Hurt Kids

Hurt kids, Hurt kids.  Why teaching our kids to BE with their anger at school and at home cultivates authentic success.

A blog post by Annmarie Chereso

Hurt kids, Hurt kids.

I was a guest teacher in a 1st grade classroom in a Chicago Public School for 12 weeks.

For the first 6 weeks each time I came into this particular classroom, one little boy, I will call Isaac, would be sitting in the back of the room at a table by himself, looking pretty distressed.

I could see the anger and rage all over his face and on his body and I could sense him holding back something big.

I could see and feel the teacher’s frustration and the tension in the classroom was palpable.

Isaac was a “bad” kid.

Of course that makes sense – he was hitting others, acting out and causing stress, distractions and chaos in this classroom. I can see why he was considered the “problem”.  And I could see how this teacher, who had 23 other kids to try and teach that day was at her wits end.  On top of all the ‘typical’ obstacles of teaching a group of 7 and 8 years olds reading, writing and arithmetic, here is this boy preventing her from being able to effectively do her job.

Interestingly, my job is to go into the classroom and teach kids mindfulness skills- you know- to help them reduce stress, increase focus and concentrate so that they could be successful learners.

It was obvious to me that very little learning was going on in this environment, for anyone.  The tension in that room was as thick as could be.

On week 7, I became curious and asked the teacher if she would mind if I spoke with him.  Obviously exacerbated herself she agreed but warned me “that he best not be hitting anyone else today!”

I went to the back table where Isaac was sitting in his frustrated body.

His jaw was tight, his arms crossed and his eyes barely open as he glanced my way.  I asked permission to sit down and he reluctantly agreed.

I sat for a moment and breathed.  I could feel some fear rising up as thoughts raced in my mind.

I began to talk with him quietly.

The first thing I said was “Wow, you look really strong.”

And immediately the tears started to flow.

I was and wasn’t surprised all at the same time.

He and I spoke for few minutes.  He expressed his anger and frustration.  I asked him to describe what his anger looked and felt like in his body.  He described it as a big black tight ball in his stomach and chest.  And he went on to say that it felt hot inside his body.

I sat with him for a few more minutes while he described what it felt like to hold the anger inside, I witnessed his tears flowing and watched his frustration rise and fall as he talked about the kids who teased him and made him feel bad.

I told him that I could see his anger in his fists and sadness in his eyes.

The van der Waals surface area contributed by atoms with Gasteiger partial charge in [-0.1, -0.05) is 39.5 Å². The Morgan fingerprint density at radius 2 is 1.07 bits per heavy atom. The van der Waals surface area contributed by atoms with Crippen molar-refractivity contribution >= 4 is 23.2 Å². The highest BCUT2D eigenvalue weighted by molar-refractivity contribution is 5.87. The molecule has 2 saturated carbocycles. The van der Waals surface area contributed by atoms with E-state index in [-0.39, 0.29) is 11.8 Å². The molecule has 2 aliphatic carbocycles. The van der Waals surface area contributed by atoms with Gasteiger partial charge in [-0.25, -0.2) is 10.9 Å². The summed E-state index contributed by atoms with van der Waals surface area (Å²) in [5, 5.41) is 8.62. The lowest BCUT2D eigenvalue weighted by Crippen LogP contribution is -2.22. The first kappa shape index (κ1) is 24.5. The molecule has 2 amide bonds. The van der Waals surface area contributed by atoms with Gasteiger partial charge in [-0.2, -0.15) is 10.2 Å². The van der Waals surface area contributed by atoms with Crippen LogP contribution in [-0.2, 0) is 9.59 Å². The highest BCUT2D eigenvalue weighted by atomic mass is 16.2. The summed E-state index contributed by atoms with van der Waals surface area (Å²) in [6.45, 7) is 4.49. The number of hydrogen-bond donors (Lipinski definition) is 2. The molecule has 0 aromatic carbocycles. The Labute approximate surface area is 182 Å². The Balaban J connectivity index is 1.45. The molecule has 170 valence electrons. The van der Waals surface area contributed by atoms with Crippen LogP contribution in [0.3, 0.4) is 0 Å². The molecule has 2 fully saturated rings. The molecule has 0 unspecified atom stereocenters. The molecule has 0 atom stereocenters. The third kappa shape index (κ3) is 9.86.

And then I told him that he had amazing superpowers and those superpowers did not live in his fists, but his heart and head.  I told him that the strength to “not hit” was a much bigger super power than the one to hit.

He looked surprised but curious and began to ask how he could do that?

I showed him how he could use his breath to help move his anger all the way through his body and that he did not need to use his fists at all. We talked more about his superpower and inner strength and soon I could see his body relax, his eyes begin to brighten and his face light up. I asked if he would be willing to join us in class that afternoon for our mindfulness session. He agreed.

He went to his seat among his peers and sat proudly facing the front of the room.  His whole body looked different as he sat straight up, shoulders back, head held high with a renewed eagerness in his eyes.

I could see his classmates sitting nearby relaxing into the same energy.

He gave me a look and an “I got this” wink as he nodded to the “bully” sitting across from him.

For the rest of the lesson that afternoon he remained curious and engaged. I can still see the huge smile on his face and the pride in his eyes.

The following week I walked into the classroom at my usual time.  For the first time in 8 weeks, there sat Isaac sitting tall in his desk.  As I walked to the front of the room, he eagerly raised his hand yelling “Ms. Annmarie, Ms. Annmarie remember me? You talked to me.”

“You talked to me.”  Those words echo in my mind so often.  For so many children, they simply want to be seen, heard and witnessed, just like the rest of us.

I don’t know what has happened to Isaac since then.  After my 12 weeks was complete I moved on to other classrooms in other schools.  I often think of Isaac and the valuable lessons he taught me about the deep power of presence.

Isaac is not a bad kid, like so many other kids, he is simply misunderstood.

At home and in the classroom when we teach our kids mindfulness skills to be with their emotions and move through them consciously, we can cultivate self-awareness, increase attunement, which encourages focus and concentration. It’s from this place of presence that we can truly co create the conditions for successful learning and successful academic growth.

For more information on how to help the children you influence move their emotions consciously see or email


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